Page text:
Patricia Damen, Bas Rietjes and Roy Lindelauf respond to questions from the public.

To what extent are we protecting our children from influencing, offensive interference by foreign powers, for example via a channel such as TikTok?

Damen: ‘I am aware of the dangers and I make sure my children know what they should and should not believe in the midst of this information fog. I definitely think that the Dutch government has a wider role to play in this respect by alerting people to the large quantities of fake news out there and how our children are being influenced.’

Rietjens: ‘I have children aged 10 and 11 and I have not noticed any attempts by their school to educate them on this matter, which I find concerning. Especially when you see how Sweden and Finland warn children from a very early age and teach them what to do.’

Lindelauf: ‘The question is whether or not this is a task for the intelligence services. The algorithms show that all of these platforms are built with a certain goal in mind, namely to earn money and get people addicted to them. Algorithms are built on this basis. But the question is, can algorithms also be used to provide answers to this problem? A lot of thought is going into this matter and I think that there will be technical solutions, but I also believe that the government has an important task to advise the public on this subject.’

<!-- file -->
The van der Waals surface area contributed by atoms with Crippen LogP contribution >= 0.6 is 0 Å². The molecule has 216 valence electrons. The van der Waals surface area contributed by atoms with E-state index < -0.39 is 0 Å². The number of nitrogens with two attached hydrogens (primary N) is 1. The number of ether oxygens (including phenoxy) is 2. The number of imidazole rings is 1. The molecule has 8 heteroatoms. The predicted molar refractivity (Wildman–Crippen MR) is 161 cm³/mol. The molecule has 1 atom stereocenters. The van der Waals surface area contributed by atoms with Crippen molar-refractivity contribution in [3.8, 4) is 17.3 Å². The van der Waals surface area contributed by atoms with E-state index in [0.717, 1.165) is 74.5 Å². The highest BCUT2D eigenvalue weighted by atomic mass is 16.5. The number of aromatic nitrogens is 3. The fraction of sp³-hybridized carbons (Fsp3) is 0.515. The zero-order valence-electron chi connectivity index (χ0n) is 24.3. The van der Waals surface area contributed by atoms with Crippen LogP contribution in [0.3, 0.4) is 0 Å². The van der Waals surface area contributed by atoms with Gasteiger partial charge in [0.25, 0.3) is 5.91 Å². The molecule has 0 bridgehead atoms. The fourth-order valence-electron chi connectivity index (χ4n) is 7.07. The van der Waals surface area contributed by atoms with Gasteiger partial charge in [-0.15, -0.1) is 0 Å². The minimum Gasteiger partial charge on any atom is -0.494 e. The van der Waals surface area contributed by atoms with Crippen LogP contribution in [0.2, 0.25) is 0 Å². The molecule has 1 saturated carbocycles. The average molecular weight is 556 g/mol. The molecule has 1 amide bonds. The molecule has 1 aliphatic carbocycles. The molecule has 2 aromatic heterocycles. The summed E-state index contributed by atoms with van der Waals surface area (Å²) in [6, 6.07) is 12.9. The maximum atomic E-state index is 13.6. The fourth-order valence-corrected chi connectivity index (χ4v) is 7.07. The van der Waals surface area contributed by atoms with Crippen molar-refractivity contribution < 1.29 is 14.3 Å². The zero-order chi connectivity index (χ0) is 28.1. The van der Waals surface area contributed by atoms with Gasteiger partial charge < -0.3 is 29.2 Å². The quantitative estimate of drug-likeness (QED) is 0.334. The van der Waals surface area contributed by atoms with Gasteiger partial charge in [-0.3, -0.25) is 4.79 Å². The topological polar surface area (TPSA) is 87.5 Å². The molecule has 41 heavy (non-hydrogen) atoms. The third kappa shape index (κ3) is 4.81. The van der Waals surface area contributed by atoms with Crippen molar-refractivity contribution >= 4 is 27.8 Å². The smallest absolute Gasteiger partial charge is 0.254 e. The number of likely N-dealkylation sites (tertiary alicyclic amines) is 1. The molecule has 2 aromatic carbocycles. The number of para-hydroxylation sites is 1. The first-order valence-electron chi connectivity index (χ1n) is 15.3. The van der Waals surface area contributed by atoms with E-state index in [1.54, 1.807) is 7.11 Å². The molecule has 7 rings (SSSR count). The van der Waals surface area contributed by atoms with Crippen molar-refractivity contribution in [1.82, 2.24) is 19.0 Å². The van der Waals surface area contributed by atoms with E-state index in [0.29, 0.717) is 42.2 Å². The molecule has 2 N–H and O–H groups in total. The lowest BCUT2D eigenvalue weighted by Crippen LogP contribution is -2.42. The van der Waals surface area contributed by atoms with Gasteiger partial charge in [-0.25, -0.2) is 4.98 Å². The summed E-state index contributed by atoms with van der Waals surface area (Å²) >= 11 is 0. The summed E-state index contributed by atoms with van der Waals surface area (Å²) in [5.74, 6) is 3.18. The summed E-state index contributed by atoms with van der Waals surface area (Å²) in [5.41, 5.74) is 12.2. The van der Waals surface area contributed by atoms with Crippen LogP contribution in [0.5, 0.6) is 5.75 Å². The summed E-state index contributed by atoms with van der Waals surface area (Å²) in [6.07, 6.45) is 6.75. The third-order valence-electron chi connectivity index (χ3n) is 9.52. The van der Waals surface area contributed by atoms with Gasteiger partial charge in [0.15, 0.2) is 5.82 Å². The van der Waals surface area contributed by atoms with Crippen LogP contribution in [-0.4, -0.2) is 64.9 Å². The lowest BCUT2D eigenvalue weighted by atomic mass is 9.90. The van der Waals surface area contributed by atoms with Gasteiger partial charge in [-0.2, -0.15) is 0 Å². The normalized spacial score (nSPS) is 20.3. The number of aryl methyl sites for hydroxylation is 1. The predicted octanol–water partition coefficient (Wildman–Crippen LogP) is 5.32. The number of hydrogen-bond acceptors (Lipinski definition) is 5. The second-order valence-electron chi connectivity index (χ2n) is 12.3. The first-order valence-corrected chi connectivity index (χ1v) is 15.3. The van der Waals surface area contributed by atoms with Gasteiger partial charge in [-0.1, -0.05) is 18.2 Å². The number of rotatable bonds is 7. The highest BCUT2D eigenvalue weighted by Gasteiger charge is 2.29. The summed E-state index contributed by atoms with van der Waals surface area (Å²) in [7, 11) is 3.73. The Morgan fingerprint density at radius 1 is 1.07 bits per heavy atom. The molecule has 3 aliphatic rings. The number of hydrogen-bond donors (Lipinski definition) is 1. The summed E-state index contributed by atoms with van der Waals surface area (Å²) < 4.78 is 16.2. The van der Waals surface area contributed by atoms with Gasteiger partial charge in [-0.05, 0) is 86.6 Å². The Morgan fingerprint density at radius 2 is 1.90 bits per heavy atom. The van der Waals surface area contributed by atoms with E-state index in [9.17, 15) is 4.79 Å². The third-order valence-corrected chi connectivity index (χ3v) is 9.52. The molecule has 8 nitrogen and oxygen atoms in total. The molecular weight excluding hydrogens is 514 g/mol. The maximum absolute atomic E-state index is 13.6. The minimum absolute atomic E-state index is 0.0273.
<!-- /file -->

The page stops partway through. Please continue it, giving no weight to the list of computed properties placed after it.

Western intelligence services have investigated the Russian services extensively, but have similar investigations been conducted into the Chinese services?

Rietjens: ‘Yes, reports have certainly been written about the Chinese services. What stands out about their methods is that they are all-encompassing. I myself have investigated the collaboration between the Free University of Amsterdam and Huawei, a company that ultimately channels expertise to China in an extremely sophisticated way. The Chinese intelligence services are uniquely placed to involve all actors in the intelligence process.’

Damen: ‘It is no secret that DISS and GISS conduct investigations into this country. But I cannot disclose the details of these investigations.’

So, if we consider the importance of public-private sector collaboration, how can we fix this in the short term?

Damen: ‘The cyber landscape in the Netherlands is quite fragmented. Many parties are involved in cyber security, safety and awareness and in my opinion we should sit down very soon and discuss ways of bringing things closer together without losing sight of each party’s individual tasks and responsibilities. But there is still only a low level of cyber awareness in the Netherlands and we could gain so much if we all worked to increase this awareness.’

Lindelauf: ‘I think it would be beneficial if we intensified our collaboration with our academic partners and sought out computer science departments inside and outside the Netherlands to see what is happening at the cutting edge of AI and data science. What are they developing, what can we learn from this, and how can we work together in these areas?’

Rietjens: ‘Experimentation is crucial in this respect. Working together, learning from the experience and striving to carry what has been learned onwards into the future. Experimentation is often still regarded as taboo, but one way of dealing with complexity is to take action, experiment, and integrate the lessons learned into your organisation.’